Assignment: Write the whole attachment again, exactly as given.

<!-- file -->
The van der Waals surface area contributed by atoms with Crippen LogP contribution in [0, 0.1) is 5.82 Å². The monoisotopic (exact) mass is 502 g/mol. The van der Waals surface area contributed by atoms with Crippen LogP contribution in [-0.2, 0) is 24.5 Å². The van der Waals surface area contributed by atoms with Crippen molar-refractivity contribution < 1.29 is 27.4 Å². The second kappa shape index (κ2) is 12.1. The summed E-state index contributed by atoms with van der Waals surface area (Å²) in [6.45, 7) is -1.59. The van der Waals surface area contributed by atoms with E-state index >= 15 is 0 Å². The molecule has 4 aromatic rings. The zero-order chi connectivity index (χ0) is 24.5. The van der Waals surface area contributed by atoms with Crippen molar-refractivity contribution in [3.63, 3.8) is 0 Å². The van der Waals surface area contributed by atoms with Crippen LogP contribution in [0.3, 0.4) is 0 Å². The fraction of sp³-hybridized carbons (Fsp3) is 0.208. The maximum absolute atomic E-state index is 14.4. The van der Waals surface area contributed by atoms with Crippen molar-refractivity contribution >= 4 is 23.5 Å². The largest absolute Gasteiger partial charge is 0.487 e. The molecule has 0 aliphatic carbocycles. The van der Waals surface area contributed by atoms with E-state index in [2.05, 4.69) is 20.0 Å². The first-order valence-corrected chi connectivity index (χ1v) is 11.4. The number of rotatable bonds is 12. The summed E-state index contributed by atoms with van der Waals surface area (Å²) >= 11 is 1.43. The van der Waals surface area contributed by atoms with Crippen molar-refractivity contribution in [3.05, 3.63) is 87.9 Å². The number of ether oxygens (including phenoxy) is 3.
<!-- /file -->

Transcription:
The van der Waals surface area contributed by atoms with Crippen LogP contribution in [0, 0.1) is 5.82 Å². The monoisotopic (exact) mass is 502 g/mol. The van der Waals surface area contributed by atoms with Crippen LogP contribution in [-0.2, 0) is 24.5 Å². The van der Waals surface area contributed by atoms with Crippen molar-refractivity contribution < 1.29 is 27.4 Å². The second kappa shape index (κ2) is 12.1. The summed E-state index contributed by atoms with van der Waals surface area (Å²) in [6.45, 7) is -1.59. The van der Waals surface area contributed by atoms with E-state index >= 15 is 0 Å². The molecule has 4 aromatic rings. The zero-order chi connectivity index (χ0) is 24.5. The van der Waals surface area contributed by atoms with Crippen molar-refractivity contribution in [3.63, 3.8) is 0 Å². The van der Waals surface area contributed by atoms with Crippen LogP contribution in [0.3, 0.4) is 0 Å². The fraction of sp³-hybridized carbons (Fsp3) is 0.208. The maximum absolute atomic E-state index is 14.4. The van der Waals surface area contributed by atoms with Crippen molar-refractivity contribution >= 4 is 23.5 Å². The largest absolute Gasteiger partial charge is 0.487 e. The molecule has 0 aliphatic carbocycles. The van der Waals surface area contributed by atoms with E-state index in [2.05, 4.69) is 20.0 Å². The first-order valence-corrected chi connectivity index (χ1v) is 11.4. The number of rotatable bonds is 12. The summed E-state index contributed by atoms with van der Waals surface area (Å²) >= 11 is 1.43. The van der Waals surface area contributed by atoms with Crippen molar-refractivity contribution in [3.05, 3.63) is 87.9 Å². The number of ether oxygens (including phenoxy) is 3.